Public forum on youth, CSO advocacy in Asean at BSB Youth Centre
| Lyna Mohamad |
THE youth are very important to the Asean Community because they are the future and the association has made a number of commitments toward children and the youth as partners in reaching their goals in the region.
These commitments include the 1983 Declaration of Principles to Strengthen Asean Collaboration on Youth; the 1997 Kuala Lumpur Agenda on Asean Youth Development; the 2000 Yangon Declaration on Preparing Asean Youth for the Challenges of Globalisation; the 2001 Declaration on the Commitments for Children in Asean; the 2003 Manila Declaration on Strengthening Participation in Sustainable Youth Employment; and the 2010 Hanoi Declaration on the Enhancement of Welfare and Development of Asean Women and Children.
The youth are mentioned in the socio-cultural community pillar as partners and beneficiaries in achieving goals for well-being but the question remains on how the youth can actually participate and give meaning to the development of the Asean Community.
Participation and involvement of the youth can be exercised in various spaces such as home, school, community-based institutions, society-at-large, and in international forums.
Approaches for meaningful participation can be divided into the consultative process, participative process, and the promotion of advocacy.
It is important for the youth to get themselves organised and start identifying partners in promoting their role in building the Asean Community, such as working in partnership with Asean-based civil society organisations.
With regard to this, the Brunei Council on Social Welfare (MKM), and the Youth Centre, Department of Youth and Sports, jointly held a public forum entitled ‘Youth and CSO Advocacy in Asean’ at the Dewan Silaturrahim of the Bandar Seri Begawan Youth Centre yesterday.
One of the speakers at the forum, Yuyun Wahyuningrum – who holds a Master of Arts (MA) on Human Rights from the Mahidol University in Thailand and graduated in 2007 after submitting her thesis entitled ‘The Politics of Trafficking in Indonesia: Gender, National Rhetoric and Power’ – works as a senior advisor on Asean and Human Rights at the Indonesian Non-Governmental Organisation Coalition for International Human Rights Advocacy, or Human Rights Working Group (HRWG), based in Jakarta, Indonesia.
She has been instrumental and influential in civil society’s advocacy in a people-centred Asean and its human rights systems, and has held various similar posts prior to joining the HRWG.
She has worked as a policy advisor on Asean at Oxfam International (2009-2010); East Asia Programme Manager at the Asian Forum of Human Rights and Development (Forum-Asia); and as a campaign coordinator at the Solidarity for Asian Peoples’ Advocacy Task Force on Asean and Human Rights (2008-2009); Southeast Asia Coordinator at the Child Workers in Asia (CWA) based in Bangkok, Thailand (2004-2006); Southeast Asia Coordinator on the Campaign against Child Trafficking at the Terre des Netherlands (2002); a programme officer for child labour and trafficking at Solidarity Center Indonesia, based in Jakarta; and worked on the issue of child rights, trade unions, and trafficking of women and children, at different national and international organisations based in Jakarta, Indonesia (1998-2004).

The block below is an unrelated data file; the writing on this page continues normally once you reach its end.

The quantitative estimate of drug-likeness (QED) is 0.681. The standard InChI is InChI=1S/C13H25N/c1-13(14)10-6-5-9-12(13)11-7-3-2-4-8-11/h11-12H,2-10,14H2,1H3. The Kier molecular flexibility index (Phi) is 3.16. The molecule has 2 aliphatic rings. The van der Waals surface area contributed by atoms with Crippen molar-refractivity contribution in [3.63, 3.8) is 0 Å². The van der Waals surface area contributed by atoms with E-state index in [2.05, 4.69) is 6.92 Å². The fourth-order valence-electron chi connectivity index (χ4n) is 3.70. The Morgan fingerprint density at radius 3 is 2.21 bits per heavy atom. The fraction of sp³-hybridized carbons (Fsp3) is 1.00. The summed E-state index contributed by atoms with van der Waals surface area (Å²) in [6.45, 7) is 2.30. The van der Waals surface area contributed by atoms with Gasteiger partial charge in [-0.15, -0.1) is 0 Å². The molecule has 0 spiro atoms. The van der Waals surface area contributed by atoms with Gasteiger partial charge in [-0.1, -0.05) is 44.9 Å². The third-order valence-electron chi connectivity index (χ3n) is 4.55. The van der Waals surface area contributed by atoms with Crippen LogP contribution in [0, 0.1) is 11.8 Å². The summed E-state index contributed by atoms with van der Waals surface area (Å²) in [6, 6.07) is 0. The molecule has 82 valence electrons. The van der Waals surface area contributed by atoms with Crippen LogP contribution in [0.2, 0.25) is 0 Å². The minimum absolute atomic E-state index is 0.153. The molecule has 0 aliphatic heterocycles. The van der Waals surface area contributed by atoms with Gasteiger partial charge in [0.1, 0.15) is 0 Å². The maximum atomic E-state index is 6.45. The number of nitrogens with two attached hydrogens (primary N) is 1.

She was also part of the driving force that resulted in Indonesia implementing a National Plan of Action to Combat Trafficking of Women and Children (2002-2007).
Yuyun Wahyuningrum was a scholarship recipient of the Raoul Wallenberg Institute of Human Rights and Humanitarian Law/Swedish International Development Agency (SIDA).
The MKM was registered under the Registrar of Societies on December 2, 2009, with the main objective of addressing social issues in Brunei Darussalam and coordinating the efforts of various social welfare organisations in the Sultanate towards improving the welfare of vulnerable groups.
These objectives can be achieved through training, guidance, awareness campaigns and research.
The council aims to complement and supplement efforts made by His Majesty the Sultan and Yang Di-Pertuan of Brunei Darussalam’s government with regard to social welfare, especially vulnerable groups such as children, individuals with disabilities, the elderly, less fortunate, and family institutions for their programmes.
MKM has been actively involved with civil society activities and advocacies in Asean and is currently a member of the Southeast Asian Women Caucus and the International Council on Social Welfare.
The MKM has hosted a Regional Social Welfare workshop for NGOs during the ‘5th Asean GO and NGO Forum on Social Welfare’ in November 2010, where the workshop was jointly organised with the International Council on Social Welfare (ICSW).
The group has also successfully conducted a recent ‘Brunei Civil Society workshop on the Asean organisation earlier this year in January, which was jointly organised with the Southeast Asia Committee on Advocacy (SEACA).
The South East Asian Committee for Advocacy is a programme that focuses on advocacy capacity building of civil society organisations (CSOs) in Southeast Asia.